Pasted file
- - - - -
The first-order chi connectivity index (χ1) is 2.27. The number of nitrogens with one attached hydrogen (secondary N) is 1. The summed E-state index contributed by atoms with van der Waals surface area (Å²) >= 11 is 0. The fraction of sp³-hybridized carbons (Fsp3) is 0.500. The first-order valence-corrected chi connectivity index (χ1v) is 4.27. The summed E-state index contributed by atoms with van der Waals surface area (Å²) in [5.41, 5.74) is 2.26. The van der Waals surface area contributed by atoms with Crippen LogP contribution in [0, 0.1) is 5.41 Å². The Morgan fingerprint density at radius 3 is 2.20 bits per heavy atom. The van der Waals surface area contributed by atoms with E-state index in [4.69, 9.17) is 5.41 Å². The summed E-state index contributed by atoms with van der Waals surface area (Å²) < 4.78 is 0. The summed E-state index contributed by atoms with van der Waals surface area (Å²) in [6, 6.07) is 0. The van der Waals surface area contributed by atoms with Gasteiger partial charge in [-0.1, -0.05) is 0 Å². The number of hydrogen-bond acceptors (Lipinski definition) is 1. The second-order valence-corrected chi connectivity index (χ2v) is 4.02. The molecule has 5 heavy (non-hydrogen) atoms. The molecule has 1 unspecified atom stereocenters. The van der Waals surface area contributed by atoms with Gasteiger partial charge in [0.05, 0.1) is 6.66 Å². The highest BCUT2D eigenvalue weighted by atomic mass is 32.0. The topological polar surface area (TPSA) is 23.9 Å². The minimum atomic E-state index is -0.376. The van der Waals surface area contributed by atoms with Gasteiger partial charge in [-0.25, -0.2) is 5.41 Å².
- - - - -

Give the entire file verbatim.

The first-order chi connectivity index (χ1) is 2.27. The number of nitrogens with one attached hydrogen (secondary N) is 1. The summed E-state index contributed by atoms with van der Waals surface area (Å²) >= 11 is 0. The fraction of sp³-hybridized carbons (Fsp3) is 0.500. The first-order valence-corrected chi connectivity index (χ1v) is 4.27. The summed E-state index contributed by atoms with van der Waals surface area (Å²) in [5.41, 5.74) is 2.26. The van der Waals surface area contributed by atoms with Crippen LogP contribution in [0, 0.1) is 5.41 Å². The Morgan fingerprint density at radius 3 is 2.20 bits per heavy atom. The van der Waals surface area contributed by atoms with E-state index in [4.69, 9.17) is 5.41 Å². The summed E-state index contributed by atoms with van der Waals surface area (Å²) < 4.78 is 0. The summed E-state index contributed by atoms with van der Waals surface area (Å²) in [6, 6.07) is 0. The van der Waals surface area contributed by atoms with Gasteiger partial charge in [-0.1, -0.05) is 0 Å². The number of hydrogen-bond acceptors (Lipinski definition) is 1. The second-order valence-corrected chi connectivity index (χ2v) is 4.02. The molecule has 5 heavy (non-hydrogen) atoms. The molecule has 1 unspecified atom stereocenters. The van der Waals surface area contributed by atoms with Gasteiger partial charge in [0.05, 0.1) is 6.66 Å². The highest BCUT2D eigenvalue weighted by atomic mass is 32.0. The topological polar surface area (TPSA) is 23.9 Å². The minimum atomic E-state index is -0.376. The van der Waals surface area contributed by atoms with Gasteiger partial charge in [-0.25, -0.2) is 5.41 Å².